The UMP9, chambered in 9×19mm Parabellum cartridge

Apart from the different chambering, all versions feature the same design model, the exterior differences being the curved magazine used on the UMP9, while both the UMP40 and UMP45 each use a straight magazine. All three versions of the weapon can be cross-converted to any of the round chamberings via replacing the bolt, barrel, and magazine.[6][8]

The USC or Universal Self-loading Carbine is a semi-automatic variant of the UMP for private citizens. It was designed following the Assault Weapons Ban of 1994 in the United States and was introduced in 2000. Changes from the original UMP include a "thumbhole" type stock/grip instead of the pistol grip of the UMP, a longer barrel without the flash suppressor, a magazine limited to 10 rounds, and a semi-automatic-only trigger group and action.[9] Originally available in gray, as of 2008 the USC came only in an all-black finish.[10] Production of the USC was halted in 2013.[11] In 2018 H&K announced a limited production run of new USC rifles.


In 2000, H&K recalled certain UMP and USC serial numbers due to faulty operating handles. The faulty handles, made of a polymer, could break off making the weapons inoperable.[12]


Country Organisation name Model Quantity Date References
  Albania Special Operations Battalion UMP9 _ _ [13]
  Australia New South Wales Police Force Tactical Operations Unit UMP40 _ _ [14][15]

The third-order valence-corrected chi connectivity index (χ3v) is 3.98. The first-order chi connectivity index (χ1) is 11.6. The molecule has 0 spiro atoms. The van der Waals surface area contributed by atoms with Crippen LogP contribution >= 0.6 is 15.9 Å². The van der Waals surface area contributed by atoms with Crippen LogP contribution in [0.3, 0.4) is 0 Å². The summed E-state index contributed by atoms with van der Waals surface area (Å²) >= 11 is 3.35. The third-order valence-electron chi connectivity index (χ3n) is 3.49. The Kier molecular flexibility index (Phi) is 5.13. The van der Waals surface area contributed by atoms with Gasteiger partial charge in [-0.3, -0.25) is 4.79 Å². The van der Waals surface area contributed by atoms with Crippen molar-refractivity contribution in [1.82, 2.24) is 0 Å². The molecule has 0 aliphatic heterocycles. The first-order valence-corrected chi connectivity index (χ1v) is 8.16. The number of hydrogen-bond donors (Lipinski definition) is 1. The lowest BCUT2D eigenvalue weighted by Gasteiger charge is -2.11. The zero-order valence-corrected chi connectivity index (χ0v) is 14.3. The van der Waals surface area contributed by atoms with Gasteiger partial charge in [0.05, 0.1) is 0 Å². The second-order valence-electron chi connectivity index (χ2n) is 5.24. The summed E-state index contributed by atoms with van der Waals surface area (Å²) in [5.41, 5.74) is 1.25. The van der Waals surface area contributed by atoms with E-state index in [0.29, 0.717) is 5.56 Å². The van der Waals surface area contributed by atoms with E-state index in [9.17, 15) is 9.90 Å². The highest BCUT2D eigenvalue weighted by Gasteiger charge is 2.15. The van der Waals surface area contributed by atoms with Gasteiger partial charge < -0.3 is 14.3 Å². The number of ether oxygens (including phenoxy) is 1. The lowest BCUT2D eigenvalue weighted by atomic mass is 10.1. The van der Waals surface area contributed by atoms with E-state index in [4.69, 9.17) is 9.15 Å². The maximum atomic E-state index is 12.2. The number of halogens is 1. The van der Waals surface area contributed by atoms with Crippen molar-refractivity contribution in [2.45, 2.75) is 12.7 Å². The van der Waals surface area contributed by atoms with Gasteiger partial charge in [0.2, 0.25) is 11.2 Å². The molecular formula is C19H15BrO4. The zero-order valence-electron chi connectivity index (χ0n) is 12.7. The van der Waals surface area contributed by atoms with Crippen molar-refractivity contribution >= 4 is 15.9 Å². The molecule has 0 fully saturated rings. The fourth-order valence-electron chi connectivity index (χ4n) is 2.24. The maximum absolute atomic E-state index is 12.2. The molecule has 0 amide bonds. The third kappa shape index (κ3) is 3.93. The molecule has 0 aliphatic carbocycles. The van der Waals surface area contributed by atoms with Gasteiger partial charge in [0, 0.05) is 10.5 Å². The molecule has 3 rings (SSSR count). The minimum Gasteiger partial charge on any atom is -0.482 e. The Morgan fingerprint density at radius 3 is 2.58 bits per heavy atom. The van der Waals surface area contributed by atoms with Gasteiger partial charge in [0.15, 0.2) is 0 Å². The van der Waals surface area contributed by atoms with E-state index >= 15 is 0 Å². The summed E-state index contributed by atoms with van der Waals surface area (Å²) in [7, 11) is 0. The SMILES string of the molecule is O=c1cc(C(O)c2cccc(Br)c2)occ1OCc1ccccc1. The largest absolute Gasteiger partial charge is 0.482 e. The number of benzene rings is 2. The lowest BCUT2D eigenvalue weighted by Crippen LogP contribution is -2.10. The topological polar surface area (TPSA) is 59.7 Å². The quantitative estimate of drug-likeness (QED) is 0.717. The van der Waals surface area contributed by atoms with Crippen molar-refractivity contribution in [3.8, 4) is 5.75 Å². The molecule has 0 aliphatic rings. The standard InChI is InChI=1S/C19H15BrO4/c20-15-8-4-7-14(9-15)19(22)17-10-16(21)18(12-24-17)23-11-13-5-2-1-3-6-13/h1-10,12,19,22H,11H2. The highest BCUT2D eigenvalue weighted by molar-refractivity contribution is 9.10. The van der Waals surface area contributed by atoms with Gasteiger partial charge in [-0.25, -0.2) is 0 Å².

New South Wales Corrective Services Hostage Response Group & Extreme High Security Escort Unit UMP40 _ _ [16][17]
Victoria Police Critical Incident Response Team UMP40 _ _ [18][19]
  Belgium Federal Police UMP9 _ _ [20]
  Bulgaria Bulgarian Special Counter-terrorist UMP9 _ _ [21]
  Brazil Special Operations Command of the Brazilian Army UMP9 _ _ [22]
Amphibious Commandos of the Brazilian Marine Corps UMP9 _ _ [22]
  Canada Brantford Police Service Emergency Response Team UMP40 _ _ [23]
  Egypt Sa'ka Forces UMP45 _ _ _
  France Gendarmerie Nationale UMP9 _ _ _
Police Nationale UMP9 _ _ _
  Georgia Special Operations Forces UMP45 _ _ [24]
  Italy Italian Special Forces UMP40 _ _ _
Carabinieri UMP40 _ _ _
Polizia di Stato UMP40 _ _ _
  Jordan Jordanian Special Operations Forces _ _ _ [25]
  Kosovo Special Intervention Unit SIU (Former GSI / SIG - FIT) UMP45 _ _ [26]
  Latvia Latvian Army UMP9 _ _ [27]
  Liechtenstein Special Police Unit - _ _ [28]
Security Corps - _ _ [29][28]
  Lithuania Lithuanian Special Operation Forces UMP45 _ _ _
  Malaysia Pasukan Khas Laut (PASKAL) counter-terrorism team of the Royal Malaysian Navy UMP45 _ 2006 [30][31]
Malaysian Maritime Enforcement Agency UMP9 _ _ [32]
  Mexico Mexican Marines _ _ _ [33]
  Morocco Royal Moroccan Gendarmerie _ _ _ _
  Philippines Special Action Force of the Philippine National Police UMP45 _ _ [citation needed]
  Poland Policja UMP9 _ _ [34]
  Romania Land Forces special operations battalions UMP9 _ _ [35]
Naval Forces special operations group (GNFOS) UMP9 _ _ [36]
  Serbia Special Brigade of the Serbian Army UMP9 _ _ [37]
  Slovakia 5th Special Forces Regiment of the Armed Forces of Slovak Republic UMP9 _ _ [38]
  South Africa National Intervention Unit - A special operations element of the South African Police Service (SAPS) UMP9 _ _ [39]
  Spain Mossos d'Esquadra UMP9 _ _ [40]
Spanish Army _ _ _ [41]
  Thailand Underwater Demolition Assault Unit of the Royal Thai Navy UMP9 _ _ [citation needed]
  United States U.S. Border Patrol UMP40 _ _ [5]
Pentagon Force Protection Agency UMP40 _ _ [42]
Henry County Police Department, Georgia UMP40 _ _ [43]
Oregon Department of Corrections (SWAT) UMP40 _ _ _
Charlotte-Mecklenburg Police Department UMP40 _ _ [44]


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External linksEdit